“So you have tons of turkey leftover. What is a cook to do? The answer is turkey and dumplings. This is the best way to use up leftover turkey and gravy. Growing up, Grandma Joanne would make the best homemade chicken and dumplings. It was an all day project and a special treat for Lucinda and me. We would beg Grandma to put in extra dumplings as that was our favorite part of the dish. This is the one dish that will always remind me of my sister as she might love the recipe more than I do.
Editor’s note: It is true. One time when I was a junior in high school our grandma came to stay with Andi and I, as both of our parents were out of town for work. I asked Grandma if she knew how to make the recipe and to which she replied that she made the best dang chicken and dumplings ever. And she wasn’t lying.
All that family stuff aside, last year I was trying to figure out what I could do with the turkey that was not plain Jane Thanksgiving leftovers and it hit me! Turkey and dumplings. Super easy, uses turkey, and delicious. I can guarantee you that I will be making this recipe this Saturday.” – Andi
- 1/2 lbs of cooked turkey – shredded (I prefer to use the leg meat.)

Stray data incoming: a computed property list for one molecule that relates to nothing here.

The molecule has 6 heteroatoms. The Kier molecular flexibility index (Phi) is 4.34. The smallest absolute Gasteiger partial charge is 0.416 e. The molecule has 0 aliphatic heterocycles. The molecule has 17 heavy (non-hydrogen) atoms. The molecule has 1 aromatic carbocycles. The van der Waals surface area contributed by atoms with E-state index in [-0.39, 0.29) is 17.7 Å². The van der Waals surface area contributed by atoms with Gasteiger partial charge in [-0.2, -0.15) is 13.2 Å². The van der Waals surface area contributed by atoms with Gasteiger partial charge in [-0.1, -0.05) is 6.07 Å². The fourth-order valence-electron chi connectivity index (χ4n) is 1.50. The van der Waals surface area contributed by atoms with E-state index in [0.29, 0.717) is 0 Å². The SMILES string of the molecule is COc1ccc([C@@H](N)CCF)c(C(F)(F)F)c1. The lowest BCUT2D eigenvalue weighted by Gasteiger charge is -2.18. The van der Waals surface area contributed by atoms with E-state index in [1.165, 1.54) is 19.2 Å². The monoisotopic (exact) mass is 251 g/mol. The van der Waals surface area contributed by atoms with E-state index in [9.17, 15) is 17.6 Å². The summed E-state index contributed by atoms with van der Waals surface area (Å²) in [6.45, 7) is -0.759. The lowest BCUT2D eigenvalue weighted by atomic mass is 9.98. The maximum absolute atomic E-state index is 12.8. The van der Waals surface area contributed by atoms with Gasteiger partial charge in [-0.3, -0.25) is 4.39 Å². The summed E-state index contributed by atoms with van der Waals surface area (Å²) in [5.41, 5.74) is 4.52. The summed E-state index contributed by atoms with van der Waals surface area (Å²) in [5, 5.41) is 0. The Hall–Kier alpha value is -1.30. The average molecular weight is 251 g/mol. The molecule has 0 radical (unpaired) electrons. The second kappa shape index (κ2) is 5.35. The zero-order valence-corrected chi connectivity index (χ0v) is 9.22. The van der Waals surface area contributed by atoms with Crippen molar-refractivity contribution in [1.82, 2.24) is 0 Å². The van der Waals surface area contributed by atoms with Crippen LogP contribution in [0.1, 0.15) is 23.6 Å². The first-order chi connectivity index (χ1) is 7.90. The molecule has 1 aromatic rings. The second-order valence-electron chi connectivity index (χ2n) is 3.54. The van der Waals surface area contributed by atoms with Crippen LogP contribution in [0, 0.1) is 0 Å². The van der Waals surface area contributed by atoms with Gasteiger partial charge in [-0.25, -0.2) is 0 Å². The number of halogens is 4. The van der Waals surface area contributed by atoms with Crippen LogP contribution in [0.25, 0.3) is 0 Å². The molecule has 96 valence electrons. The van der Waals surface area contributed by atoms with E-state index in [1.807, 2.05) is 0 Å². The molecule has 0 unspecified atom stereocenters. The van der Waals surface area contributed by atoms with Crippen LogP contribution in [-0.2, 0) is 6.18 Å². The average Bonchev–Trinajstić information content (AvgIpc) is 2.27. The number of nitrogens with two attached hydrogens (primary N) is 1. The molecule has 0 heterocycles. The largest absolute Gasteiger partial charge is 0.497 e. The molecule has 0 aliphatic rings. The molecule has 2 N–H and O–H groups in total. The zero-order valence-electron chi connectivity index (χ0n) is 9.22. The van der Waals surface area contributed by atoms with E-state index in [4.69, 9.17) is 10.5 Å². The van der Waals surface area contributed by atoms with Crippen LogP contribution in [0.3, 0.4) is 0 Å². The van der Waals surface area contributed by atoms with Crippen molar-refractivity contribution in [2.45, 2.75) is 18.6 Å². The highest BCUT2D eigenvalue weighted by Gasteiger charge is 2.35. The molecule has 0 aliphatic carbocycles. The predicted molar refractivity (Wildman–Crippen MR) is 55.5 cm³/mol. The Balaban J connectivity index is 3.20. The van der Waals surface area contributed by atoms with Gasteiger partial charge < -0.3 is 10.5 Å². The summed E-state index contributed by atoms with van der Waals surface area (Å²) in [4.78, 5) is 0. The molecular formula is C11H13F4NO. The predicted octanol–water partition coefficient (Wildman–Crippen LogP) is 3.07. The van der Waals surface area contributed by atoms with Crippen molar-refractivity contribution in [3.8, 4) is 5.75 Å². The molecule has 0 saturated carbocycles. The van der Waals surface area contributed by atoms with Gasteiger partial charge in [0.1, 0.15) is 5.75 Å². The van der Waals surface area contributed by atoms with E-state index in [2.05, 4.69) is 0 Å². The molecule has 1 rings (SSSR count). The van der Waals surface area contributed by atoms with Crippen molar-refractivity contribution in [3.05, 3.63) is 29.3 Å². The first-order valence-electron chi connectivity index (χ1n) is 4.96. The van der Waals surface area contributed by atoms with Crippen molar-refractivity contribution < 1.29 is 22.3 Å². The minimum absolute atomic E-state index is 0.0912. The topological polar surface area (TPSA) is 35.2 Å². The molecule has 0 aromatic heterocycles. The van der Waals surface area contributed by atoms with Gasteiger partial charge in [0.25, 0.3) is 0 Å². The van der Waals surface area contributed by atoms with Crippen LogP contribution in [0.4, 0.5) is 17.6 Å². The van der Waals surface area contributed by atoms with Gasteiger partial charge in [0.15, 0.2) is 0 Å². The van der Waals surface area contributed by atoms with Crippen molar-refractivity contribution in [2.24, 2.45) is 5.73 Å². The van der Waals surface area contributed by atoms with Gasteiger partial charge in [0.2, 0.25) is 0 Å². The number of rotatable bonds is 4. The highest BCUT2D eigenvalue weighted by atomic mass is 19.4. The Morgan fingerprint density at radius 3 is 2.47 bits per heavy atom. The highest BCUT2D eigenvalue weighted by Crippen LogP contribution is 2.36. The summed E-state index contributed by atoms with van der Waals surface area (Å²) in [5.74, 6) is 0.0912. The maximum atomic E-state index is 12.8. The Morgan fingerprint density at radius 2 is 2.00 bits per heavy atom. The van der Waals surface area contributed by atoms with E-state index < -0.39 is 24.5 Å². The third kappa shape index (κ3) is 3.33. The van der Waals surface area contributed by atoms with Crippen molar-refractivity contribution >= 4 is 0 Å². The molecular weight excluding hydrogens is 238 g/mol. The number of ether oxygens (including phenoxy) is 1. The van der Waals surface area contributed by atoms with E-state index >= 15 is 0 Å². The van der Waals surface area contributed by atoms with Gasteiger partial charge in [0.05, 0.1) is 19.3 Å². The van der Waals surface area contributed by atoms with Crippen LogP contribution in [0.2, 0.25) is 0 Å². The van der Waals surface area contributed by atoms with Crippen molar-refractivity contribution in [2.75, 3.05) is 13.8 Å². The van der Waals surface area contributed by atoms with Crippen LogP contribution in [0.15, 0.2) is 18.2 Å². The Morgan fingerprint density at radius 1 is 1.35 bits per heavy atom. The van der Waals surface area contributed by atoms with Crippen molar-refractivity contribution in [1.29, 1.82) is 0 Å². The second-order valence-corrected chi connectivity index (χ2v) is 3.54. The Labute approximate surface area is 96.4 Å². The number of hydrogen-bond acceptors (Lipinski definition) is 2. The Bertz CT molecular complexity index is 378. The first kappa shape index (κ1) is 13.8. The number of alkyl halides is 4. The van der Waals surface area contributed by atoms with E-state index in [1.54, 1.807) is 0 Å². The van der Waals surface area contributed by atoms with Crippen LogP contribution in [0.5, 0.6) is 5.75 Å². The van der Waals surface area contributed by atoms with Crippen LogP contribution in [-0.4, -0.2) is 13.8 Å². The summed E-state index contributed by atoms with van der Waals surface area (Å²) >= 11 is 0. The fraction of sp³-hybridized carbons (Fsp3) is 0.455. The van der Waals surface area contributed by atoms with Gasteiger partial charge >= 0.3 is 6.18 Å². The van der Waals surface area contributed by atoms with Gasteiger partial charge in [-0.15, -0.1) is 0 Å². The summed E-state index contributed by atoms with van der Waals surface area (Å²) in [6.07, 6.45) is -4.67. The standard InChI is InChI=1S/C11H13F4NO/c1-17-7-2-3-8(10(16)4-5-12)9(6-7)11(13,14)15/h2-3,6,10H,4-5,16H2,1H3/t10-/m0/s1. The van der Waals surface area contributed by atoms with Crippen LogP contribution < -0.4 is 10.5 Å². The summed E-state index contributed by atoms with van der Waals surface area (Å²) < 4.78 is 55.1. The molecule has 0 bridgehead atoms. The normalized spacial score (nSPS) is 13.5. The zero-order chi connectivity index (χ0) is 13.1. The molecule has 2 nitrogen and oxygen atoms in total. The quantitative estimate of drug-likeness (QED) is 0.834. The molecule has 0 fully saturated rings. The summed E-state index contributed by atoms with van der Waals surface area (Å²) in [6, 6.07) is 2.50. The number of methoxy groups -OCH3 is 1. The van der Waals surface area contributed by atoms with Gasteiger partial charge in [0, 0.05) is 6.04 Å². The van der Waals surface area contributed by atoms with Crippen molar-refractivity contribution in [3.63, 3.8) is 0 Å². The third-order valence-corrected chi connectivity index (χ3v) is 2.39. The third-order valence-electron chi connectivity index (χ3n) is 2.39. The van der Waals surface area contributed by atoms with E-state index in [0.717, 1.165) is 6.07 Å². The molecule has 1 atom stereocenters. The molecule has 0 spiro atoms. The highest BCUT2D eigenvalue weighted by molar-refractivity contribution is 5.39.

- 1 onion small – diced
- 1 carrot small – diced
- 1 celery small – diced
- 2 garlic cloves – sliced
- 1 pint of homemade chicken stock
- 1 cup of gravy leftovers
- 2 cup self rising flour
- 2 cups buttermilk
- 1 tablespoon vegetable oil
- Heat a large sauce pan over medium setting.
- Add a tablespoon of vegetable oil to the pan.
- Add the chopped onions and sauté till translucent (or for about 5 minutes).
- Add in sliced garlic and saute the garlic for about 5 minutes.
- Season with salt and pepper.
- Add the celery and carrots to the pan. Reduce the heat to low and cook the vegetables for another eight minutes.
- Add in the pint of chicken stock and cup of gravy. Bring up to a simmer for 10 minutes.
For the dumplings –
I use equal parts self-rising flour seasoned with salt and a lot of crushed pepper, and buttermilk. Mix the buttermilk into the flour. The dumplings should have the consistency of a wetter unbaked biscuit. It should stick to your spoon pretty easily. If the mixture is too wet, gradually add more flour; conversely, if it is too dry gradually add more buttermilk.
To finish –
Gently spoon the dumpling mixture into the simmering sauce base. I like to make the dumplings in 1-and-a-half inch mounds. Once you spoon as many dumplings that you can fit into the pot, cover with a lid and simmer for about ten minutes or until dumplings are cooked through.
Ladle into a bowl and enjoy.